Ireland could be a world leader in wave energy if companies secured investment, writes Conor Haughey
Some time ago a close friend of mine who is a professional yacht skipper said: "The wind is free, but catching it is fierce expensive." The same is proving to be the case for ocean energy.
The waves that constantly crash onto the west coast of Ireland represent a massive untapped resource of clean energy. The harnessing of this energy is proving to be both difficult and expensive.
A detailed assessment of Ireland's wave energy resource was carried out by the Marine Institute of Ireland in 2005. The study indicated that theoretically we have wave energy resources that are up to 18 times the total electricity requirements of the Republic. Obviously we can't harness every wave.
After we take out areas for shipping lanes, fishing and leisure pursuits the accessible wave energy resource is however estimated to be enough to supply as much as three-quarters of our energy requirements. If Saudi Arabia has been blessed with oil, Ireland has been blessed with ocean energy.
So why are we not exploiting this infinite clean energy? The answer is that we still need to work on the technology to develop commercially viable wave farms. This is both an opportunity and challenge.
There are over 100 firms worldwide developing wave energy converters.
But, unlike the wind industry the technology differs greatly from one to another. There are no industry norms. The company which comes up the winning technology that becomes the standard is set to reap huge benefits.
Against this background I set up my company Blue Power Energy in 2008.
I spent a lot of time looking at the industry and the different technologies which were being developed and I had an idea for a simple direct mechanical device that would help turn waves into energy.
I joined up with my friend Damien Browne and we engaged a mechanical design engineer to help us. The Hydraulics Marine Research Centre (HMRC) in UCC came on board to help us test our devices.
While many companies have successfully deployed wave energy devices and proved their survivability, problems have been encountered with their power take-off units This is the engine at the heart of any wave energy converter.
It converts the energy absorbed by the device from the sea into electricity which is suitable for grid connection. The efficiency with which it does this is critical to the commercial viability of the device. The results of tests showed very high efficiencies. We have since built and tested five prototypes all trialled in the HMRC. Having perfected our engine, we are now ready to fit it to a wave energy converter.
I believe the technology to successfully harness ocean waves will be developed within the next five years. I also believe that Ireland can have a wave energy industry within 10 years. Blue Power believes it can play an important part in the sector and we plan to raise €3m to fund our next stage of development.
The question for Ireland is bigger: do we want to be importers of the technology or exporters? Our aim should be to become a world leader in design, manufacture and deployment of wave energy converters.
An Irish company, Open Hydro, is well on its way to achieving this in tidal energy with their tidal turbine. We want to do the same for waves.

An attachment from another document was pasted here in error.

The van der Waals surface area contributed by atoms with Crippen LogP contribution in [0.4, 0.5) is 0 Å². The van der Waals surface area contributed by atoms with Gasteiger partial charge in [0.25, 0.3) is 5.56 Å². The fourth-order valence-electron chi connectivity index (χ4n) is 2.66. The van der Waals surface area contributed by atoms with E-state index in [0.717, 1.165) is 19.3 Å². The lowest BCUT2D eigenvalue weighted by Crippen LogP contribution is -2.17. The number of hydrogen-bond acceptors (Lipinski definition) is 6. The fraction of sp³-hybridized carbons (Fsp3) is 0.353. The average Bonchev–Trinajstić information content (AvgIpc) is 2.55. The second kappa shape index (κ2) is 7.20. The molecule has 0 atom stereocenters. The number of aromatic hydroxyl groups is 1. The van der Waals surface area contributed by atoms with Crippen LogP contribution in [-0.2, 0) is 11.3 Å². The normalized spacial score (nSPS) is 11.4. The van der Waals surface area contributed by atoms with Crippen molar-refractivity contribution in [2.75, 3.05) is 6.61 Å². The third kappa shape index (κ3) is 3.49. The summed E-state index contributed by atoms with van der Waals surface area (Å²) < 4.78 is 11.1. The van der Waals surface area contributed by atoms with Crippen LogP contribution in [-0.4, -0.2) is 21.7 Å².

So how do we get there? In 2009 the then Energy Minister Eamon Ryan set aside €22m for ocean energy development and set the price that would be paid for electricity from ocean energy at 22c per Kwhr.
This was a great boost to the industry but this money has now been used up.
We have a new research and testing facility being built for the HMRC in Ringaskiddy, Co Cork.
We have two offshore test sites: one in Galway Bay, and another is being developed off Belmullet, Co Mayo.
We have two Irish wave energy companies which are well advanced, Ocean Energy and Wavebob, and there are also international companies here like Aquamarine and Carnegie. Wave energy is gaining traction in Ireland.
So what do we need to create a successful wave energy industry?
I think if you asked any of the Irish companies they would say: money. I understand that when the budgets for health, education and social welfare are being cut back that we can't expect the Government to put money into wave power. It will have to come from the private sector.
There are however ways the Government can help. They need to enact the new foreshore licensing legislation and facilitate grid connections for wave farms on the west coast. There needs to be policy direction and one body responsible for permitting grid connection or planning for a super-grid to Europe. They could look at incentives to encourage private investment.
But more than this we need a political cheerleader for ocean energy within government. Like the Scottish First Minister Alex Salmond who has made ocean energy a "key economic priority". This political support has encouraged multi-billion euro energy players like ABB, Rolls Royce, Eon, GE, Siemens and the Swedish Vattenfall to invest in Scotland over Ireland.
There are lessons to be learned from the Orkney Islands, one of the remotest parts of Britain. Here the community, local government and business joined forces about 10 years ago to take ownership of the isles' future so they bet on ocean energy in both tidal and wave and it proved to be a good one.
The population is 25,000 and they have invested £20m of their own money. The British government committed £200m to accelerate their endeavour. There are now 250 people employed in the industry.
They have engineers, scientists, entrepreneurs, trawler owners, deckhands and shipping companies as well as every major power and engineering company in the world now prepared to invest in a remote but booming community.
It's not too late for Ireland but we need to catch the wave before it's gone.
Conor Haughey is founder and CEO of Blue Power Energy
Sunday Indo Business